TBR1 encodes a transcription factor with critical roles in corticogenesis, including cortical neuron migration and axon pathfinding, establishment of regional and laminar identity of cortical neurons, and control of glutamatergic neuronal cell fate. Based upon TBR1's role in cortical development, we sought to investigate TBR1 hemizygosity in individuals referred for genetic evaluation of intellectual disability and developmental delay. We describe 4 patients with microdeletions identified by molecular cytogenetic techniques, encompassing TBR1 and spanning 2q24.1q31.1, ranging in size from 2.17 to 12.34 Mb. Only the patient with the largest deletion had a possible cortical malformation. Mild ventriculomegaly is the only common brain anomaly, present in all patients; a Chiari I malformation is seen in 2 patients, and mega cisterna magna is seen in a third. Our findings are consistent with Tbr1 mouse models showing that hemizygosity of the gene requires additional genetic factors for the manifestation of severe structural brain malformations. Other syndromic features are present in these patients, including autism spectrum disorders, ocular colobomas, and craniosynostosis, features that are likely affected by the deletion of genes other than TBR1.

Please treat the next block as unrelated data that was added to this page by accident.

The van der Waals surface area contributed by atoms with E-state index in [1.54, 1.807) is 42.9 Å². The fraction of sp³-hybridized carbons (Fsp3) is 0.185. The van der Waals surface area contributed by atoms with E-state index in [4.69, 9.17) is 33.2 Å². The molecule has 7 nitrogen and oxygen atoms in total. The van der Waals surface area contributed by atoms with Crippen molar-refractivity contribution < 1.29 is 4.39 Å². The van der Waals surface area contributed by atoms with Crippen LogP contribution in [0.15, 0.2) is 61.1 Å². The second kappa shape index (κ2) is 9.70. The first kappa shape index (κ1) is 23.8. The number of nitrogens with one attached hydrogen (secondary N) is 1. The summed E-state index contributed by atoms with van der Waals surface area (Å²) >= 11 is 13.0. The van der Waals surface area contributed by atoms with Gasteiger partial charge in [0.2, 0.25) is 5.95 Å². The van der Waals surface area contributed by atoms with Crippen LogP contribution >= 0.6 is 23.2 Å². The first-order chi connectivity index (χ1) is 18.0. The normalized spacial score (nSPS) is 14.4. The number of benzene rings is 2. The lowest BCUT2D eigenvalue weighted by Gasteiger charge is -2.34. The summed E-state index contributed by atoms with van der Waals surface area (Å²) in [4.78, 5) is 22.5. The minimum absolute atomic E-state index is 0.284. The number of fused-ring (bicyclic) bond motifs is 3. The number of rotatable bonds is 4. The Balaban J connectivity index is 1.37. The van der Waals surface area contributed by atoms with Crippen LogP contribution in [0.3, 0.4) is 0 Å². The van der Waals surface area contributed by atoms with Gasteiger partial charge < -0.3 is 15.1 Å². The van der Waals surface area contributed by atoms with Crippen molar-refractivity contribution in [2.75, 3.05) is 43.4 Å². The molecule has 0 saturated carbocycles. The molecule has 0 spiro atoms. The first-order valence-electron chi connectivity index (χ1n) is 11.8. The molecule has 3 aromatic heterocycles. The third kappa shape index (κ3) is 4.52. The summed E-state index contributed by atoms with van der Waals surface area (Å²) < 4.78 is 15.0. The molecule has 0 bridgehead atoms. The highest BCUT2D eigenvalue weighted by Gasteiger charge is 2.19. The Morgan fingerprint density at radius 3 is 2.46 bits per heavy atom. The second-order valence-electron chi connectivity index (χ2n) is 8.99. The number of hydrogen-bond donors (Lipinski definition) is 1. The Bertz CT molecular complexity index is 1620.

"In recent years, nine comparable submicroscopic deletions within 2q24.2 have been described in patients with a variable clinical phenotype including intellectual disability (ID), short stature, microcephaly, and dysmorphic features, suggesting that haploinsufficiency of one or more genes in 2q24.2 might be responsible for the common phenotypic features in these patients [Krepischi et al., 2010; Takatsuki et al., 2010; Magri et al., 2011; Traylor et al., 2012]. In particular, we described [Palumbo et al., 2012b] a girl with ID and generalized hypotonia carrying a 7.5-Mb deletion in 2q24.1q24.2. "
[Show abstract][Hide abstract] ABSTRACT: Autism spectrum disorders (ASDs) impair social cognition and communication, key higher-order functions centered in the human neocortex. The assembly of neocortical circuitry is a precisely regulated developmental process susceptible to genetic alterations that can ultimately affect cognitive abilities. Because ASD is an early onset neurodevelopmental disorder that disrupts functions executed by the neocortex, miswiring of neocortical circuits has been hypothesized to be an underlying mechanism of ASD. This possibility is supported by emerging genetic findings and data from imaging studies. Recent research on neocortical development has identified transcription factors as key determinants of neocortical circuit assembly, mediating diverse processes including neuronal specification, migration, and wiring. Many of these TFs (TBR1, SOX5, FEZF2, and SATB2) have been implicated in ASD. Here, I will discuss the functional roles of these transcriptional programs in neocortical circuit development and their neurobiological implications for the emerging etiology of ASD.
International Review of Neurobiology 12/2013; 113:167-205. DOI:10.1016/B978-0-12-418700-9.00006-X · 1.92 Impact Factor
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